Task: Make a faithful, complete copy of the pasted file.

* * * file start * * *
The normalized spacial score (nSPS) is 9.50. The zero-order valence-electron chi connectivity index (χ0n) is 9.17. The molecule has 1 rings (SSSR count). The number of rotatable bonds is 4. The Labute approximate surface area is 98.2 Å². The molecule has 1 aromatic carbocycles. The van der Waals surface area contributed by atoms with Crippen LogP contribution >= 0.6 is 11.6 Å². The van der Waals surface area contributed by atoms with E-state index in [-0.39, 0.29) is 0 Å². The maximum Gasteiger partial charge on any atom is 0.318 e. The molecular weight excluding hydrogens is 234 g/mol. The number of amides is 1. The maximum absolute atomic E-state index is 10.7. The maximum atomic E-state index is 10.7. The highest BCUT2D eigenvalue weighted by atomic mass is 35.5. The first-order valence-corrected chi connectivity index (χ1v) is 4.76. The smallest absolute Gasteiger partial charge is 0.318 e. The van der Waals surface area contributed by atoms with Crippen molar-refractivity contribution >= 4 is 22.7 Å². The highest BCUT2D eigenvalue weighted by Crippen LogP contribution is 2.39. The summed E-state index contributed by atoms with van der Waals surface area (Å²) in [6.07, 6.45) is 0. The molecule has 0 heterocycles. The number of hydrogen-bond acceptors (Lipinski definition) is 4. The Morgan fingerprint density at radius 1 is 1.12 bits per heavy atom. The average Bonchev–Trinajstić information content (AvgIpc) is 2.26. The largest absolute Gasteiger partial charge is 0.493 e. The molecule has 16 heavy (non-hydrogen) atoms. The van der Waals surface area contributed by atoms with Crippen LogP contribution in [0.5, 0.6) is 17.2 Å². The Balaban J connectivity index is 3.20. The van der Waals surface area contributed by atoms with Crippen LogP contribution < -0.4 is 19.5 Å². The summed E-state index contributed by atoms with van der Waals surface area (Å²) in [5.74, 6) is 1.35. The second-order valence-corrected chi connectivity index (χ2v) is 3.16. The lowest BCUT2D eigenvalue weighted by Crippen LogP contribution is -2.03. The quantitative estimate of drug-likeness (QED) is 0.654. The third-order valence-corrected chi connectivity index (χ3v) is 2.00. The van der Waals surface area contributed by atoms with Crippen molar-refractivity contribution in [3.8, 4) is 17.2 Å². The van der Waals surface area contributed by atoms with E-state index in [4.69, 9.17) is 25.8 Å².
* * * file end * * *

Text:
The normalized spacial score (nSPS) is 9.50. The zero-order valence-electron chi connectivity index (χ0n) is 9.17. The molecule has 1 rings (SSSR count). The number of rotatable bonds is 4. The Labute approximate surface area is 98.2 Å². The molecule has 1 aromatic carbocycles. The van der Waals surface area contributed by atoms with Crippen LogP contribution >= 0.6 is 11.6 Å². The van der Waals surface area contributed by atoms with E-state index in [-0.39, 0.29) is 0 Å². The maximum Gasteiger partial charge on any atom is 0.318 e. The molecular weight excluding hydrogens is 234 g/mol. The number of amides is 1. The maximum absolute atomic E-state index is 10.7. The maximum atomic E-state index is 10.7. The highest BCUT2D eigenvalue weighted by atomic mass is 35.5. The first-order valence-corrected chi connectivity index (χ1v) is 4.76. The smallest absolute Gasteiger partial charge is 0.318 e. The van der Waals surface area contributed by atoms with Crippen molar-refractivity contribution >= 4 is 22.7 Å². The highest BCUT2D eigenvalue weighted by Crippen LogP contribution is 2.39. The summed E-state index contributed by atoms with van der Waals surface area (Å²) in [6.07, 6.45) is 0. The molecule has 0 heterocycles. The number of hydrogen-bond acceptors (Lipinski definition) is 4. The Morgan fingerprint density at radius 1 is 1.12 bits per heavy atom. The average Bonchev–Trinajstić information content (AvgIpc) is 2.26. The largest absolute Gasteiger partial charge is 0.493 e. The molecule has 16 heavy (non-hydrogen) atoms. The van der Waals surface area contributed by atoms with Crippen LogP contribution in [0.5, 0.6) is 17.2 Å². The Balaban J connectivity index is 3.20. The van der Waals surface area contributed by atoms with Crippen LogP contribution < -0.4 is 19.5 Å². The summed E-state index contributed by atoms with van der Waals surface area (Å²) in [5.74, 6) is 1.35. The second-order valence-corrected chi connectivity index (χ2v) is 3.16. The lowest BCUT2D eigenvalue weighted by Crippen LogP contribution is -2.03. The quantitative estimate of drug-likeness (QED) is 0.654. The third-order valence-corrected chi connectivity index (χ3v) is 2.00. The van der Waals surface area contributed by atoms with Crippen molar-refractivity contribution in [3.8, 4) is 17.2 Å². The van der Waals surface area contributed by atoms with E-state index in [4.69, 9.17) is 25.8 Å².